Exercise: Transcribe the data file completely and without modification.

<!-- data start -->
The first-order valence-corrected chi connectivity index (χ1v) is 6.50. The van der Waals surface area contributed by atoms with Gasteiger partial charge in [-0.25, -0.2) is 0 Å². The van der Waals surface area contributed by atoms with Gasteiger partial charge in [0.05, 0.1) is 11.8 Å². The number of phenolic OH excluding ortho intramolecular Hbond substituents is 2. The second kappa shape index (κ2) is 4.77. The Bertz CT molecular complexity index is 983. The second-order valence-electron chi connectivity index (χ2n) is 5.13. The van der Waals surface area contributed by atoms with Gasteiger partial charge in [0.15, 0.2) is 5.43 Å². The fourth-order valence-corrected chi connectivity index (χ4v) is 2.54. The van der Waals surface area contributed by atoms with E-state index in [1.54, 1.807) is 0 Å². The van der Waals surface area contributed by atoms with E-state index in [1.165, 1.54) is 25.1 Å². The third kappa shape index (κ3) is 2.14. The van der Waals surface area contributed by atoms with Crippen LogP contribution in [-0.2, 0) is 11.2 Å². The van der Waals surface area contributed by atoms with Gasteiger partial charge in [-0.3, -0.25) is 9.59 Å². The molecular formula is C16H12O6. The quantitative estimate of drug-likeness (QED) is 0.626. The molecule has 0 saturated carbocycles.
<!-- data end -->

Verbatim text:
The first-order valence-corrected chi connectivity index (χ1v) is 6.50. The van der Waals surface area contributed by atoms with Gasteiger partial charge in [-0.25, -0.2) is 0 Å². The van der Waals surface area contributed by atoms with Gasteiger partial charge in [0.05, 0.1) is 11.8 Å². The number of phenolic OH excluding ortho intramolecular Hbond substituents is 2. The second kappa shape index (κ2) is 4.77. The Bertz CT molecular complexity index is 983. The second-order valence-electron chi connectivity index (χ2n) is 5.13. The van der Waals surface area contributed by atoms with Gasteiger partial charge in [0.15, 0.2) is 5.43 Å². The fourth-order valence-corrected chi connectivity index (χ4v) is 2.54. The van der Waals surface area contributed by atoms with E-state index in [1.54, 1.807) is 0 Å². The van der Waals surface area contributed by atoms with E-state index in [1.165, 1.54) is 25.1 Å². The third kappa shape index (κ3) is 2.14. The van der Waals surface area contributed by atoms with Crippen LogP contribution in [-0.2, 0) is 11.2 Å². The van der Waals surface area contributed by atoms with Gasteiger partial charge in [-0.3, -0.25) is 9.59 Å². The molecular formula is C16H12O6. The quantitative estimate of drug-likeness (QED) is 0.626. The molecule has 0 saturated carbocycles.